spent a little time this evening speeding up Corral. specifically, the part of it that downloads feeds, parses them and puts new items in the database. this is pretty light work, CPU-wise, but it was taking a good 15 or 20 minutes to handle the couple hundred feeds in the database.
the problem was that it did everything sequentially, and some of the sites that it's downloading are slow. so if feed A takes 58 seconds to download, feed B 1 minute, and feed C 2 seconds, the total would be 2 minutes. all wasted just waiting for slow webservers to respond. clearly, this was a job for multithreading.
what i wanted was to have it downloading feeds 5 or 10 at a time. that way the total time would be roughly the same as the time for the slowest feed or two, and not the cumulative total for all the feeds. in the above example, A,B,C would all be downloaded within about 1 minute (B's time). the more concurrent downloads, the greater the savings.
so the trick is to start up a bunch of threads (but not too many, i don't want to overwhelm the system with 100 threads all trying to download feeds at once) and let them download the feeds concurrently, collecting the results in a single list to be processed after all results are in.
collecting the results of multiple threads into a single data structure can be tricky if you haven't done it before. if two threads try to modify a list at the same time, you're in for all kinds of pain. one way to avoid it is to synchronize variables, or use mutex locks. in this case though, there was an easier way since i was willing to wait for all the threads to finish before doing any processing of the results. in general, if you can find away to not have to deal with synchronized variables, or mutex locks, you'll save yourself some headaches.
python's threading module let's you create a new thread as an object instance. the interesting part is that the object is still around after the thread terminates, just as a regular object in the main thread. so you can store the results as an object attribute. then, when all the download threads are finished, you can loop over them and 'harvest' the results.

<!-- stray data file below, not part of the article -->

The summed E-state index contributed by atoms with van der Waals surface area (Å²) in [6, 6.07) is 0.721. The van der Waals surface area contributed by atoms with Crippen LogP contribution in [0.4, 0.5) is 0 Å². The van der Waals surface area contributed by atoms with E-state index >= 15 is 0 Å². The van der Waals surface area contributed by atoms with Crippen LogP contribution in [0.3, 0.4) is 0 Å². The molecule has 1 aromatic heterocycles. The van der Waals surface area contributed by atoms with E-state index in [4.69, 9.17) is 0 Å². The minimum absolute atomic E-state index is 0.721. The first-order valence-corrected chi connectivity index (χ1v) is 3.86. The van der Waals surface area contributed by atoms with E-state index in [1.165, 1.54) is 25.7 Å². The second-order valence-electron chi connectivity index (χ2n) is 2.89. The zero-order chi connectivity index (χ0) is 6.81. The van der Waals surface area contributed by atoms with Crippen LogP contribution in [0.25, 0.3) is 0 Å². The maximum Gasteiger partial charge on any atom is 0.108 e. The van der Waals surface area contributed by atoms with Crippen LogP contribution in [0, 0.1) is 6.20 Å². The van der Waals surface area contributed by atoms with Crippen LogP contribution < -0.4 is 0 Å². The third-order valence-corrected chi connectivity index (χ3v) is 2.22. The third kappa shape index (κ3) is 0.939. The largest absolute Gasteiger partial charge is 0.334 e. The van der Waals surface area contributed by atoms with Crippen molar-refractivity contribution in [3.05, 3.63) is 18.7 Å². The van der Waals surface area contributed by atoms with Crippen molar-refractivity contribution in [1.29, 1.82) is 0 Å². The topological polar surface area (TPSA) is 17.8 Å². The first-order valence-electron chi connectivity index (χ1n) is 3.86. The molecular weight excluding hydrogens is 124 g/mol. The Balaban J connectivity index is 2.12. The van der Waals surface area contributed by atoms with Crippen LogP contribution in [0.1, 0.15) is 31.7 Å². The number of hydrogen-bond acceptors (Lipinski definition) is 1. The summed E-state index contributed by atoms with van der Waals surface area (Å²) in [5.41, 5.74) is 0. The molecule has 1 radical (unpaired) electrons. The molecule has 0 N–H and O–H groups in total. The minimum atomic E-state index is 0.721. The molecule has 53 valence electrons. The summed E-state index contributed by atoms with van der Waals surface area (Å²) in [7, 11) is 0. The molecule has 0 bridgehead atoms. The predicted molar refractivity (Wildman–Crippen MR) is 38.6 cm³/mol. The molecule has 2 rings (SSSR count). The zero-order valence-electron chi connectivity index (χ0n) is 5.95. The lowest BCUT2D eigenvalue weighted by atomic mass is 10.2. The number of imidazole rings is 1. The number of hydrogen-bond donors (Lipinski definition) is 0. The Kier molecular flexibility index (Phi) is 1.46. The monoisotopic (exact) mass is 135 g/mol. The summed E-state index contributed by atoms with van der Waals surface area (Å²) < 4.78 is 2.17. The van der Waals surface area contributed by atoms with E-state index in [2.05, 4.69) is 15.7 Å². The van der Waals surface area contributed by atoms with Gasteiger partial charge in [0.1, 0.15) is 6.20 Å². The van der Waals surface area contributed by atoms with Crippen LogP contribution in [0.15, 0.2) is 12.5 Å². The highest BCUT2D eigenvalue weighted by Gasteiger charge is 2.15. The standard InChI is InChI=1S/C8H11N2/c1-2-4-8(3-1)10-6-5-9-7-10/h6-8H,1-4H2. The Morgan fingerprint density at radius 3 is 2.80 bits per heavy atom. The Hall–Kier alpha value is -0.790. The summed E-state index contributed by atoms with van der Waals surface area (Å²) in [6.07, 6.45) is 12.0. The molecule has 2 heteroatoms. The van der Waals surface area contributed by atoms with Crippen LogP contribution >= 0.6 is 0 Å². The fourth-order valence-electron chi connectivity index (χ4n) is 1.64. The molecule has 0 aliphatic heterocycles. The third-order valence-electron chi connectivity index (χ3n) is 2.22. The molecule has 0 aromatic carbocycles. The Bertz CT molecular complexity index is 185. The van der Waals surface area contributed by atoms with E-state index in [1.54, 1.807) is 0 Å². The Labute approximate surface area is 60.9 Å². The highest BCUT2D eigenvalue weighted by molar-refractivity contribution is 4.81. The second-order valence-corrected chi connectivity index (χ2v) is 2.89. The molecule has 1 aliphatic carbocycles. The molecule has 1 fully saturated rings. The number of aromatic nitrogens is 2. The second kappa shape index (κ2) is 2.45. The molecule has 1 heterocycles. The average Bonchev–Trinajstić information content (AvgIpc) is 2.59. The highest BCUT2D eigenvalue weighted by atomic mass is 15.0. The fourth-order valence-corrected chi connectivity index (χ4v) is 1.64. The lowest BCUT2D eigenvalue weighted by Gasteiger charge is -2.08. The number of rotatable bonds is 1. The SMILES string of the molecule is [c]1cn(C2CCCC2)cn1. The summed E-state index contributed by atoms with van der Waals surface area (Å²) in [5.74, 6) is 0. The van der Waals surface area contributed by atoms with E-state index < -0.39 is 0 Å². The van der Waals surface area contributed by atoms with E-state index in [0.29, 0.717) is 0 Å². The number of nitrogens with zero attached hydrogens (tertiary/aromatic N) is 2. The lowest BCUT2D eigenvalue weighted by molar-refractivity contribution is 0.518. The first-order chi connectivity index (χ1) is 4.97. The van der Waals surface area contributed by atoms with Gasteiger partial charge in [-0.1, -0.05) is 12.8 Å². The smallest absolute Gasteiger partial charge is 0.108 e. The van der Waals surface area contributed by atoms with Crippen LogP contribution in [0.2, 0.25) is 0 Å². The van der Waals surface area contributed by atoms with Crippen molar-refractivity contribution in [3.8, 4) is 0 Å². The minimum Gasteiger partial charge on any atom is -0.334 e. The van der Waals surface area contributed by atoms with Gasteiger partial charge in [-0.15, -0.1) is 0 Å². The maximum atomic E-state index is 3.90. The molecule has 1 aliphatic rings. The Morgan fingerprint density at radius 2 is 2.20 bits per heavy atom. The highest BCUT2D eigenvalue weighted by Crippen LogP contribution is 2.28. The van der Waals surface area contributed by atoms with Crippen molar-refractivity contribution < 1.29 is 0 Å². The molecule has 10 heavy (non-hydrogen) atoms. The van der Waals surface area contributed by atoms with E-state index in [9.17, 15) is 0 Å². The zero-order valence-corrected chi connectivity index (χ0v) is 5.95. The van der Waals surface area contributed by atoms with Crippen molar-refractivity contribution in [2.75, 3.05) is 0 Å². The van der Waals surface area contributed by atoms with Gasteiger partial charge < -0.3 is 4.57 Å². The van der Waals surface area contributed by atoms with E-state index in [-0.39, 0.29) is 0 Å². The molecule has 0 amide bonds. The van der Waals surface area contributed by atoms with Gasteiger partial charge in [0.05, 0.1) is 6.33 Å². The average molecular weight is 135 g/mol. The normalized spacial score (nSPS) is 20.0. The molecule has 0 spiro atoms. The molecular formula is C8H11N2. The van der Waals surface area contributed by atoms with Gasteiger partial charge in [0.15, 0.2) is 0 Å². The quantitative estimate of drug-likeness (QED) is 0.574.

there doesn't seem to be much in the way of beginner oriented documentation, tutorials or example code on threads in python, so here's a little toy script that i wrote to test out my ideas and make sure i had things figured out. when that script finishes, the results array should have all the contents of the pages. it should be pretty easy to follow (especially if you make reference to the threading.Thread documentation).
from threading import Thread import time import urllib MAX_THREADS = 2 # some urls to fetch urls = ["http://www.google.com/", "http://thraxil.org/", "http://www.columbia.edu/~anders/", "http://www.slashdot.org/"] getters =  class Getter(Thread): """ just downloads a url and stores the results in self.contents """ def __init__(self,url): Thread.__init__(self) self.url = url def run(self): # this is the part that can take a while if the site is slow self.contents = urllib.urlopen(self.url).read() # when this method returns, the thread exits def count_active(): """ returns the number of Getter threads that are alive """ num_active = 0 for g in getters: if g.isAlive(): num_active += 1 print "%d alive" % num_active return num_active # spawn threads for url in urls: print "fetching %s" % url while count_active() >= MAX_THREADS: print " too many active" time.sleep(1) g = Getter(url) getters.append(g) g.start() # harvest the results results =  for g in getters: print "waiting..." # join() causes the main thread to wait until g is finished g.join() results.append(g.contents) print "done"
after writing that toy script, i was able to modify Corral's feeder script to use the same tricks in just a few minutes and it ran correctly the first time. now, with MAX_THREADS set to 10, it fetches all the feeds in under 2 minutes. not a bad improvement over the 18 to 20 minutes it was taking before.